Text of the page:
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Thursday 27th June 2019

NICE consults on a new drug to treat diabetic macular oedema

4th March 2011

In draft guidance issued today, NICE has not recommended ranibizumab (Lucentis, Novartis) for treating diabetic macular oedema (DMO).

This draft guidance has been issued for consultation. NICE has not yet issued final guidance to the NHS.

People with diabetes frequently develop macular oedema, which means an accumulation of fluid and swelling within the macula - the central portion of the retina. The macula is full of the specialised nerve endings that detect colour and fine detail. Therefore as macular oedema develops, blurring can occur in the middle of the visual field. DMO can lead to severe visual impairment and, if not treated, blindness.

Ranibizumab, which is given as an injection into the eye, works by preventing the production of a protein called Vascular Endothelial Growth Factor or VEGF. By inhibiting VEGF, ranibizumab can potentially decrease the oedema and limit visual loss or improve vision. The current standard treatment for people with DMO is focal/grid laser photocoagulation.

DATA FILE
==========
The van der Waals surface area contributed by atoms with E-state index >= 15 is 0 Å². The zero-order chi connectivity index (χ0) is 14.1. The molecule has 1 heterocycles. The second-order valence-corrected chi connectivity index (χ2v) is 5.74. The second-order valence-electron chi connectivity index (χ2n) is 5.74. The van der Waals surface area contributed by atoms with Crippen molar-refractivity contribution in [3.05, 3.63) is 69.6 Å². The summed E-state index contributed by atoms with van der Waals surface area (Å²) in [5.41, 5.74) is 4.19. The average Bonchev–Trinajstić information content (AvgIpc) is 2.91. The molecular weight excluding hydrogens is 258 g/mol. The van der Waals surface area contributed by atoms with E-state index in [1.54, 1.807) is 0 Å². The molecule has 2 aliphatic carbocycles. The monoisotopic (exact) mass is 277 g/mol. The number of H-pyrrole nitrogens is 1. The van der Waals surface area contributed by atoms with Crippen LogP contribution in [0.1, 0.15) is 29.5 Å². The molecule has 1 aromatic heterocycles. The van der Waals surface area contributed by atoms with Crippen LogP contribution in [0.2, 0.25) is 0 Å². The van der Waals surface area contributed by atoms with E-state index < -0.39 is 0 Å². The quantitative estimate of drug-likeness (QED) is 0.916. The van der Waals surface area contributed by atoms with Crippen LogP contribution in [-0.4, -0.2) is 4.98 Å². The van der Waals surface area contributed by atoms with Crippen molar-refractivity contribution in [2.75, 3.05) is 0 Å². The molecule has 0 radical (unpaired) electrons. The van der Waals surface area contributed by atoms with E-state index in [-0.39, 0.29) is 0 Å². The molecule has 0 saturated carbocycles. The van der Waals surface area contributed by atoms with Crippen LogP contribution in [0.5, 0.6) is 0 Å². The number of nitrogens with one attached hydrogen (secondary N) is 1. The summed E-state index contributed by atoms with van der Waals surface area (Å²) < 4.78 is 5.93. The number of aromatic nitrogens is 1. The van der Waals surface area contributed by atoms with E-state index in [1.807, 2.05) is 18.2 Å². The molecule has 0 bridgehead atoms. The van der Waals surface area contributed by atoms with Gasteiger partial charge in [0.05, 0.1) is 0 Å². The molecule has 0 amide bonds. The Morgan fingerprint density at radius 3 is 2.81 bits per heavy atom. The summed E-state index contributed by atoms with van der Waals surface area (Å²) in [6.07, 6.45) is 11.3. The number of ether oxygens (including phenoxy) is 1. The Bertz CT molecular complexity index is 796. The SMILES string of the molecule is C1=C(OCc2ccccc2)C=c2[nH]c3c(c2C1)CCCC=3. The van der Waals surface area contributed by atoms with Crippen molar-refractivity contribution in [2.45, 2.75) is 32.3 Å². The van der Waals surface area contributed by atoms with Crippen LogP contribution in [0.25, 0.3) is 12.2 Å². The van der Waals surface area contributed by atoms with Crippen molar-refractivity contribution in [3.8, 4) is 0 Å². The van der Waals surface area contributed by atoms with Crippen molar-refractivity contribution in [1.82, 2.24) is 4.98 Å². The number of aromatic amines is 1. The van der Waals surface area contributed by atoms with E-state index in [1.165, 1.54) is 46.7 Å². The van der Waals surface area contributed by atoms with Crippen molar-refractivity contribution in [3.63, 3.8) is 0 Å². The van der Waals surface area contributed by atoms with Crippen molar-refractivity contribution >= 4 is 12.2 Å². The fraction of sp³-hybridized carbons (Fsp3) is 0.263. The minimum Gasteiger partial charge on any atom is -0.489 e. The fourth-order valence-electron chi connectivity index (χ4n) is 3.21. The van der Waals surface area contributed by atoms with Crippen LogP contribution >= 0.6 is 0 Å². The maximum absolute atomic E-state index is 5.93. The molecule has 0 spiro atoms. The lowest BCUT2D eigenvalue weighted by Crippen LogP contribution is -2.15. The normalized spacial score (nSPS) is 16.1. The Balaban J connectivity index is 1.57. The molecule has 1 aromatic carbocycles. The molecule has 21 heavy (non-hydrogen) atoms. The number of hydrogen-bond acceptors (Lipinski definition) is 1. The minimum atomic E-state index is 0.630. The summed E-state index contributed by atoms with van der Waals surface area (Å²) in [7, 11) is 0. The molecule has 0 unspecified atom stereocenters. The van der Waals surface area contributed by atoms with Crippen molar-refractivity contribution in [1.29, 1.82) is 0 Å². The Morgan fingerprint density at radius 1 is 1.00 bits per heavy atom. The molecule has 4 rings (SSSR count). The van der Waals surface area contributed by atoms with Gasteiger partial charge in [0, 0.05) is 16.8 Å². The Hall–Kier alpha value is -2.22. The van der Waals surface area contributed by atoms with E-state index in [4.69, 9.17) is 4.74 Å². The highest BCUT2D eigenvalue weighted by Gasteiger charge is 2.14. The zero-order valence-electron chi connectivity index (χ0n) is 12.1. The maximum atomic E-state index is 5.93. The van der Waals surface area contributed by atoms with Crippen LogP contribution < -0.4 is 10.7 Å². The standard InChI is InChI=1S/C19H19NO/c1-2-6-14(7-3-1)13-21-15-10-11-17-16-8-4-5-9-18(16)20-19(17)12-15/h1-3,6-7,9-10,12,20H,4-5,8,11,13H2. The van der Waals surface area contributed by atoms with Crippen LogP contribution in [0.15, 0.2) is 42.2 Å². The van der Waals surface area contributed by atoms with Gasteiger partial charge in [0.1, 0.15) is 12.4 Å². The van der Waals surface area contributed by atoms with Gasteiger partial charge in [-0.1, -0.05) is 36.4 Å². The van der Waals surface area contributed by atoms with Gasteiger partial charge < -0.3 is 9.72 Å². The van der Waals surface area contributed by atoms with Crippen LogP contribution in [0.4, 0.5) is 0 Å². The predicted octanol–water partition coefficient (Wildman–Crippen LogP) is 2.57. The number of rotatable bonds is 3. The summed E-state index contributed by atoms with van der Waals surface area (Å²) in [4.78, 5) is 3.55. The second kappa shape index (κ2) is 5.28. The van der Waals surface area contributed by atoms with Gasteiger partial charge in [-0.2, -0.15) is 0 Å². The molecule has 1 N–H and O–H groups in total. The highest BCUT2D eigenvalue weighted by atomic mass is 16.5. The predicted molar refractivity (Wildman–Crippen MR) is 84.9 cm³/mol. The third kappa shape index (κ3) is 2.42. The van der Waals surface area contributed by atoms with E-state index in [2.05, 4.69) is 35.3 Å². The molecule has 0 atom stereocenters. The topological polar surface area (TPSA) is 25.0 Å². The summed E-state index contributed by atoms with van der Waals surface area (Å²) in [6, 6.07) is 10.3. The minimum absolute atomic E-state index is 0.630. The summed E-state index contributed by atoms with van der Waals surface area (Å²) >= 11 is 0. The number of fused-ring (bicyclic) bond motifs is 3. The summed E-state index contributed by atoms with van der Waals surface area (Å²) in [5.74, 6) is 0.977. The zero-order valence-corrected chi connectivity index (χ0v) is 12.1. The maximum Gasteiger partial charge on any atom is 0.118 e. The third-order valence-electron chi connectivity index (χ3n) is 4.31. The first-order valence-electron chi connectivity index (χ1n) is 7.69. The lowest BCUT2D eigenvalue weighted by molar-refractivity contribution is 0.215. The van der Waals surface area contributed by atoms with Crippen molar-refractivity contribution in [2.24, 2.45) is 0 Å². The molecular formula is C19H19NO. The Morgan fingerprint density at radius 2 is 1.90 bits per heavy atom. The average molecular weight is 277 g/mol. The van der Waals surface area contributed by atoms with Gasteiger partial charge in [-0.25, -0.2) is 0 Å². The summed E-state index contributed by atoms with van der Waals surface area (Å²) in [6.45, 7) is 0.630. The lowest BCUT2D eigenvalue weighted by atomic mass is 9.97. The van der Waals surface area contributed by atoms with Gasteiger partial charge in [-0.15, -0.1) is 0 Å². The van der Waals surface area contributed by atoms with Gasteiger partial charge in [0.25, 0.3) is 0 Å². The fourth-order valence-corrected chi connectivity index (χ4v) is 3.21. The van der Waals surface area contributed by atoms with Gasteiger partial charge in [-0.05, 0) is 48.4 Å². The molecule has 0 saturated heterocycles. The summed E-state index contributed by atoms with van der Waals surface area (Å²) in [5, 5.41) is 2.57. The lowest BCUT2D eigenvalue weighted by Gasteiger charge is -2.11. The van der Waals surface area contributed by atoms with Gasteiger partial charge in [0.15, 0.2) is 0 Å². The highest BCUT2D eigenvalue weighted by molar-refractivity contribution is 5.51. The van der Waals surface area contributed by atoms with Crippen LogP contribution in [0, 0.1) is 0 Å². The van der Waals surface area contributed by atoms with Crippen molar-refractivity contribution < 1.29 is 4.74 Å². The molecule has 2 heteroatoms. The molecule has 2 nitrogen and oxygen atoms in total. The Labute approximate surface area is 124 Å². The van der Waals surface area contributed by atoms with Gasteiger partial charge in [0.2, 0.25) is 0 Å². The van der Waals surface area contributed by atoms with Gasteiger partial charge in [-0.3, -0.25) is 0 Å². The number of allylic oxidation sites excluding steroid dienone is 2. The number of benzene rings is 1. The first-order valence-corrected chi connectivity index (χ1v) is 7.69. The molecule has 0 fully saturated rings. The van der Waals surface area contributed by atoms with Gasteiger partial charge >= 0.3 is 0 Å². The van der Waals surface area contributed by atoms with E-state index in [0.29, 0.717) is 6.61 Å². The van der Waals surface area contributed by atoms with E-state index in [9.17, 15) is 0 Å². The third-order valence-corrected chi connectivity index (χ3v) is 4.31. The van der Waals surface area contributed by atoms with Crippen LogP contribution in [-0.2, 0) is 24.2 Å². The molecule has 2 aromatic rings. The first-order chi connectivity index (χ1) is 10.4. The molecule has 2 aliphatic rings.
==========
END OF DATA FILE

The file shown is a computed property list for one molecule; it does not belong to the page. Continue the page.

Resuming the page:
Commenting on the draft recommendations, Sir Andrew Dillon, Chief Executive at NICE said:” Patients with diabetic macular oedema currently receive laser photocoagulation, a treatment proven to have long term benefits. Although ranibizumab has been shown to be an effective treatment for DMO, and NICE already recommends it for wet age-related macular degeneration, the Appraisal Committee was unable to recommend the drug for this condition because the economic analysis provided by the manufacturer did not reflect clinical practice in a number of respects. Most importantly, it did not account for the need to treat both eyes in a significant proportion of people with DMO, it substantially overestimated the life expectancy of people with diabetes and it underestimated the amount of ranibizumab that people with DMO would have to take in order to achieve the benefits assumed in the analysis. In order to recommend any drug or technology, we need to be sure it represents good value for money; unfortunately in this case the Committee agreed that the evidence did not support a positive recommendation of ranibizumab.

“These draft recommendations are now available for public consultation and the manufacturer and other consultees are able to consider and respond to concerns and comments made by the Appraisal Committee.”



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